Thursday, December 07, 2006

Cathedral of S Lorenzo, Genova

One of the friendly lions outside the Cathedral

When the Cathedral had two full towers

PORTA, Guglielmo della (b. ca. 1490, Genova, d. 1577, Roma)
Altar1534-37 Marble Chapel of Peter and Paul

North Italian sculptor, who worked first in Genoa and then (from 1537) in Rome, where he succeeded Sebastiano del Piombo at the Papal Mint (1547). He had a prolific and varied career, his work including several papal busts and tombs in various Roman churches, the most important being that of Paul III in St Peter's (1549-75). He also produced numerous small devotional and pagan statuettes and was known as a restorer and copier of antique works (both activities typical of his age). The major influence on his style was Michelangelo and he had a penchant for reclining figures in the manner of the master's Day and Night, Dawn and Evening in the Medici Chapel, Florence.

The Bomb that did not explode

Cathedral of S Lorenzo, Genova

This church, dedicated to S. Lorenzo (St Lawrence the martyr) became the city's cathedral in the 10th century after it was deemed to be safer than the more primitive S. Siro cathedral, as it was situated inside the fortified walls built in 864

Excavations inside the Cathedral have unearthed walls and pavements dating back to Roman times. beneath the sacristy preChristian sarcophagi support the theory that there was a pagan cemetery originally.

A church was in existence on the site from the fifth and sixth centuries.

The three black and white striped marble portals on the front of San Lorenzo are sculpted with stories of the Virgin Mary and are similar to those on the Cathedrals in Chartres and Rouen. They can be traced back to 13th century Franco Norman craftsmanship, providing the most interesting example of the French gothic style in Italy.

The construction of the cathedral, which can be said to have lasted for centuries thanks to artists from Pisa, Lombardy and France, gave rise to an interesting mixture of styles, especially visible in the black and white facade.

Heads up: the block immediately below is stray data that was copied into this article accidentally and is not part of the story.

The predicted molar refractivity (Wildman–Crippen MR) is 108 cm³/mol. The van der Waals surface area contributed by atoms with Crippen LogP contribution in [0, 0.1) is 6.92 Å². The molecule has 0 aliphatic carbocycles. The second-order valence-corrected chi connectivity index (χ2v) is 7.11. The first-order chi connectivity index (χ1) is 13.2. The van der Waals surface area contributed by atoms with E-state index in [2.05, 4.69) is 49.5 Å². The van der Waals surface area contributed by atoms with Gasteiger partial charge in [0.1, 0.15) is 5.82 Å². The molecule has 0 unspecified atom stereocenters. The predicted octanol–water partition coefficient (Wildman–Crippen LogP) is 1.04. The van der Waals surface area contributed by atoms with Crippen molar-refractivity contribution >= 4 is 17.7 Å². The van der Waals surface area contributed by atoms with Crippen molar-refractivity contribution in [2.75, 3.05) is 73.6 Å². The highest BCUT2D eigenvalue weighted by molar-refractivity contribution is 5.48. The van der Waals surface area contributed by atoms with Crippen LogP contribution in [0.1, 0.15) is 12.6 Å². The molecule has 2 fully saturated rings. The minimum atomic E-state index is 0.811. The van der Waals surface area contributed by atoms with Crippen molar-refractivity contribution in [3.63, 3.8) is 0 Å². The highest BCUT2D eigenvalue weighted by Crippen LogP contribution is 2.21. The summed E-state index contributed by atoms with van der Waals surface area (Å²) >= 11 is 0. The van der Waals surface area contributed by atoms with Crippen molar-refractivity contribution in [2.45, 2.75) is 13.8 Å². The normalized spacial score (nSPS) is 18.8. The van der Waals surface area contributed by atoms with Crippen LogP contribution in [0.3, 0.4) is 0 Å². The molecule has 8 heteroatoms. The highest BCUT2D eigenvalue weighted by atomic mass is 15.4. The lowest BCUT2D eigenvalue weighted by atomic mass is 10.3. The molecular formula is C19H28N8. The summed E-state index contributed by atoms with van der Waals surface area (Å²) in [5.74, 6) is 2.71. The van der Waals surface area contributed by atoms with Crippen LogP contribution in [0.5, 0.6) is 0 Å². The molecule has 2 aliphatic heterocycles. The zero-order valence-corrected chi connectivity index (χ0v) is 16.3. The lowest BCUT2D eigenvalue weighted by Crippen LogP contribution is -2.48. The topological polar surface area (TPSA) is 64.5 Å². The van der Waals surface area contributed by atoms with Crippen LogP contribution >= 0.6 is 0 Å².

The statue of a saint with a sundial called the Arrotino is French gothic, the column-bearing lions are nineteenth century, the rose window is 15th century, the two towers, one of which is unfinished are 15th and 16th century.

The inside is made up of three naves flanked by columns and reclaimed roman capitals, and owes its current appearance to the refurbishment carried out after the fire in 1296.

During the refurbishment props were used to rebuild the lower part using pointed gothic arches, maintaining the overhead round Roman arches. In general, however, the church is mostly characterised by the bare medieval style enhanced by the lack of wall decoration, except for the important fresco in the lunette on the internal front wall (The Last Judgement, fourteenth century).

The largest of the side altars is dedicated to S. John the Baptist, patron of the city, whose relics are thought to have been brought to Genoa after the crusades and now sit in a valuable 14th century urn made by Norman craftsmen. The chapel was carried out by Lombard sculptors Domenico and Elia Gagini, who designed and executed it with a complex series of reliefs.

The fifteenth century sculptor G. Gaggini was very involved in the adorning of the chapel with several statues of Sansovino. The Lercari chapel at the end of the left-hand nave dates back to the 16th century. The frescoes were done by L. Cambiaso and G.B. Castello il Bergamasco. The sober dome by G. Alessi and the presbytery are also from the same period.

In 1923, the Cathedral was the centre of the celebrations of the International Congress of the Eucharist of that year.

A bomb sits at the beginning of the right hand nave. On 9th February 1941 it hit the cathedral destroying part of the casing, but remaining miraculously unexploded.

The sacristy leads to the valuable Museo del Tesoro di S.Lorenzo.

Inside the Cathedral, are buried various archbishops of Genova, including Cardinal Joseph Siri.